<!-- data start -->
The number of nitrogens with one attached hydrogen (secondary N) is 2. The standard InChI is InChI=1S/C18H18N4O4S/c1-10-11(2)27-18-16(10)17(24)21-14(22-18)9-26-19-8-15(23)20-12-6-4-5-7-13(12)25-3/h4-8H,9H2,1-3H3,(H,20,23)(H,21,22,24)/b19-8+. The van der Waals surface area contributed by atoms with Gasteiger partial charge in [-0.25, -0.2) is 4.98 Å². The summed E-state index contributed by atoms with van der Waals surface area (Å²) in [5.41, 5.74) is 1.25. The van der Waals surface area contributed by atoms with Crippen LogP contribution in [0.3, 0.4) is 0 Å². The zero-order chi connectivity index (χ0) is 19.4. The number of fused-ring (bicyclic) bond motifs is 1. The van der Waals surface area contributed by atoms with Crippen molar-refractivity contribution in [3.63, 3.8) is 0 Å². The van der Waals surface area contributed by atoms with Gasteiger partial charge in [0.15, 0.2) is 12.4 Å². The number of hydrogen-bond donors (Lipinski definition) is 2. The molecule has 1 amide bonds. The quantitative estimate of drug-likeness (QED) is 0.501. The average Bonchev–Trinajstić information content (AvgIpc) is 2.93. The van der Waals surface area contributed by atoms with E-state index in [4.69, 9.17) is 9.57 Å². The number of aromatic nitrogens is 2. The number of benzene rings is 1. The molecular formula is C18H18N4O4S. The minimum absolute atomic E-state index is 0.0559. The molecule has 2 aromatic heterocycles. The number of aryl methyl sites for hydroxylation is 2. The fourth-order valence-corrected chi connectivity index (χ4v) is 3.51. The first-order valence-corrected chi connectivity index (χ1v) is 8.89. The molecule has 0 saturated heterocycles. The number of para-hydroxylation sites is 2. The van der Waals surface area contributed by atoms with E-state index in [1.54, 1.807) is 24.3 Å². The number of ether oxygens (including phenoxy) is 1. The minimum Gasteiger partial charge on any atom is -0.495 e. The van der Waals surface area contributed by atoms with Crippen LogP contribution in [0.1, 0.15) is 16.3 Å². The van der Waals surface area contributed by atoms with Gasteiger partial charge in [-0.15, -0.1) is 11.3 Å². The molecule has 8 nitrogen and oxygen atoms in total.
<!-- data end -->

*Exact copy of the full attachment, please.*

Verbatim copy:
The number of nitrogens with one attached hydrogen (secondary N) is 2. The standard InChI is InChI=1S/C18H18N4O4S/c1-10-11(2)27-18-16(10)17(24)21-14(22-18)9-26-19-8-15(23)20-12-6-4-5-7-13(12)25-3/h4-8H,9H2,1-3H3,(H,20,23)(H,21,22,24)/b19-8+. The van der Waals surface area contributed by atoms with Gasteiger partial charge in [-0.25, -0.2) is 4.98 Å². The summed E-state index contributed by atoms with van der Waals surface area (Å²) in [5.41, 5.74) is 1.25. The van der Waals surface area contributed by atoms with Crippen LogP contribution in [0.3, 0.4) is 0 Å². The zero-order chi connectivity index (χ0) is 19.4. The number of fused-ring (bicyclic) bond motifs is 1. The van der Waals surface area contributed by atoms with Crippen molar-refractivity contribution in [3.63, 3.8) is 0 Å². The van der Waals surface area contributed by atoms with Gasteiger partial charge in [0.15, 0.2) is 12.4 Å². The number of hydrogen-bond donors (Lipinski definition) is 2. The molecule has 1 amide bonds. The quantitative estimate of drug-likeness (QED) is 0.501. The average Bonchev–Trinajstić information content (AvgIpc) is 2.93. The van der Waals surface area contributed by atoms with E-state index in [4.69, 9.17) is 9.57 Å². The number of aromatic nitrogens is 2. The number of benzene rings is 1. The molecular formula is C18H18N4O4S. The minimum absolute atomic E-state index is 0.0559. The molecule has 2 aromatic heterocycles. The number of aryl methyl sites for hydroxylation is 2. The fourth-order valence-corrected chi connectivity index (χ4v) is 3.51. The first-order valence-corrected chi connectivity index (χ1v) is 8.89. The molecule has 0 saturated heterocycles. The number of para-hydroxylation sites is 2. The van der Waals surface area contributed by atoms with E-state index in [1.54, 1.807) is 24.3 Å². The number of ether oxygens (including phenoxy) is 1. The minimum Gasteiger partial charge on any atom is -0.495 e. The van der Waals surface area contributed by atoms with Crippen LogP contribution in [0.1, 0.15) is 16.3 Å². The van der Waals surface area contributed by atoms with Gasteiger partial charge in [-0.15, -0.1) is 11.3 Å². The molecule has 8 nitrogen and oxygen atoms in total.